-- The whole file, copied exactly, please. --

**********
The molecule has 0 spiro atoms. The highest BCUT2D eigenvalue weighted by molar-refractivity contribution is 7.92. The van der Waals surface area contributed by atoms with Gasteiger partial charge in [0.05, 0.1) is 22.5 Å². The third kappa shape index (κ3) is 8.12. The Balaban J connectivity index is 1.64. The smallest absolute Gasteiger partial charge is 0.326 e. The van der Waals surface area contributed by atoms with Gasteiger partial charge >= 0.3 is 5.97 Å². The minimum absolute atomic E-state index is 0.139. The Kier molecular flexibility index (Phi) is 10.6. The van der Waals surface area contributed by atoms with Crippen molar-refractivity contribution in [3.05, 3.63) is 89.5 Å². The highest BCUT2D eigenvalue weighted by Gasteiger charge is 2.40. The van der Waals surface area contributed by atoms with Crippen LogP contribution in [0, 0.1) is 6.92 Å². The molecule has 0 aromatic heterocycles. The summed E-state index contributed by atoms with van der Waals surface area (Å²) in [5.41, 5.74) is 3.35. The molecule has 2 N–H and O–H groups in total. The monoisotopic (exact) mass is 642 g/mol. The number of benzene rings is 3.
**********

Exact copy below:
The molecule has 0 spiro atoms. The highest BCUT2D eigenvalue weighted by molar-refractivity contribution is 7.92. The van der Waals surface area contributed by atoms with Gasteiger partial charge in [0.05, 0.1) is 22.5 Å². The third kappa shape index (κ3) is 8.12. The Balaban J connectivity index is 1.64. The smallest absolute Gasteiger partial charge is 0.326 e. The van der Waals surface area contributed by atoms with Gasteiger partial charge >= 0.3 is 5.97 Å². The minimum absolute atomic E-state index is 0.139. The Kier molecular flexibility index (Phi) is 10.6. The van der Waals surface area contributed by atoms with Crippen molar-refractivity contribution in [3.05, 3.63) is 89.5 Å². The highest BCUT2D eigenvalue weighted by Gasteiger charge is 2.40. The van der Waals surface area contributed by atoms with Crippen LogP contribution in [0, 0.1) is 6.92 Å². The molecule has 0 aromatic heterocycles. The summed E-state index contributed by atoms with van der Waals surface area (Å²) in [5.41, 5.74) is 3.35. The molecule has 2 N–H and O–H groups in total. The monoisotopic (exact) mass is 642 g/mol. The number of benzene rings is 3.